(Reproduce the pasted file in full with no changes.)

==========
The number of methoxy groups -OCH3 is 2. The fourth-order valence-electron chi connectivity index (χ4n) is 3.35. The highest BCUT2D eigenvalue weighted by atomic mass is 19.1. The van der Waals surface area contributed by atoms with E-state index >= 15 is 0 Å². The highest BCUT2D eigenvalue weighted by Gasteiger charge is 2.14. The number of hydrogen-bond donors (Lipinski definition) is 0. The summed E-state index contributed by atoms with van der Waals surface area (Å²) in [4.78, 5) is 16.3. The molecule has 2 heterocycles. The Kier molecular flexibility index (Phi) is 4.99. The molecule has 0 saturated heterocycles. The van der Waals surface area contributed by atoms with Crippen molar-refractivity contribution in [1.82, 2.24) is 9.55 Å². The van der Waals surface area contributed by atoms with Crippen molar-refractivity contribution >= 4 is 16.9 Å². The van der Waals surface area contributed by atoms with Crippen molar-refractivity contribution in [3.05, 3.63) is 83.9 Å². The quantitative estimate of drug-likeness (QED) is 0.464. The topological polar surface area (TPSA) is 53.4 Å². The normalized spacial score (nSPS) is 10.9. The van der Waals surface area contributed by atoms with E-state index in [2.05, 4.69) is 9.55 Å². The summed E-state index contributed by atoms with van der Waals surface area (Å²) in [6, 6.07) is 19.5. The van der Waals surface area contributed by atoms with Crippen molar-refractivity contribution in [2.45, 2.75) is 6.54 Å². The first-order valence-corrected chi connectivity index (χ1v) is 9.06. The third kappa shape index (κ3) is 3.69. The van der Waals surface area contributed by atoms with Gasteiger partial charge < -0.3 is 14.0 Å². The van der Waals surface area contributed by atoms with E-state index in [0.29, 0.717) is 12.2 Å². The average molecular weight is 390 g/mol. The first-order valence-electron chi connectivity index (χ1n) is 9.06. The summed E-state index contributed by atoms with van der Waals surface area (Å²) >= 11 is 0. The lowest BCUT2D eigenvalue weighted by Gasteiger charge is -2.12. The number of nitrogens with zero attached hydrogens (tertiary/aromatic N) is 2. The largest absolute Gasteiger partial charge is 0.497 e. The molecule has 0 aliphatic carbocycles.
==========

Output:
The number of methoxy groups -OCH3 is 2. The fourth-order valence-electron chi connectivity index (χ4n) is 3.35. The highest BCUT2D eigenvalue weighted by atomic mass is 19.1. The van der Waals surface area contributed by atoms with E-state index >= 15 is 0 Å². The highest BCUT2D eigenvalue weighted by Gasteiger charge is 2.14. The number of hydrogen-bond donors (Lipinski definition) is 0. The summed E-state index contributed by atoms with van der Waals surface area (Å²) in [4.78, 5) is 16.3. The molecule has 2 heterocycles. The Kier molecular flexibility index (Phi) is 4.99. The molecule has 0 saturated heterocycles. The van der Waals surface area contributed by atoms with Crippen molar-refractivity contribution in [1.82, 2.24) is 9.55 Å². The van der Waals surface area contributed by atoms with Crippen molar-refractivity contribution >= 4 is 16.9 Å². The van der Waals surface area contributed by atoms with Crippen molar-refractivity contribution in [3.05, 3.63) is 83.9 Å². The quantitative estimate of drug-likeness (QED) is 0.464. The topological polar surface area (TPSA) is 53.4 Å². The normalized spacial score (nSPS) is 10.9. The van der Waals surface area contributed by atoms with E-state index in [2.05, 4.69) is 9.55 Å². The summed E-state index contributed by atoms with van der Waals surface area (Å²) in [6, 6.07) is 19.5. The van der Waals surface area contributed by atoms with Crippen molar-refractivity contribution in [2.45, 2.75) is 6.54 Å². The first-order valence-corrected chi connectivity index (χ1v) is 9.06. The third kappa shape index (κ3) is 3.69. The van der Waals surface area contributed by atoms with Gasteiger partial charge < -0.3 is 14.0 Å². The van der Waals surface area contributed by atoms with E-state index in [0.29, 0.717) is 12.2 Å². The average molecular weight is 390 g/mol. The first-order valence-electron chi connectivity index (χ1n) is 9.06. The summed E-state index contributed by atoms with van der Waals surface area (Å²) >= 11 is 0. The lowest BCUT2D eigenvalue weighted by Gasteiger charge is -2.12. The number of nitrogens with zero attached hydrogens (tertiary/aromatic N) is 2. The largest absolute Gasteiger partial charge is 0.497 e. The molecule has 0 aliphatic carbocycles.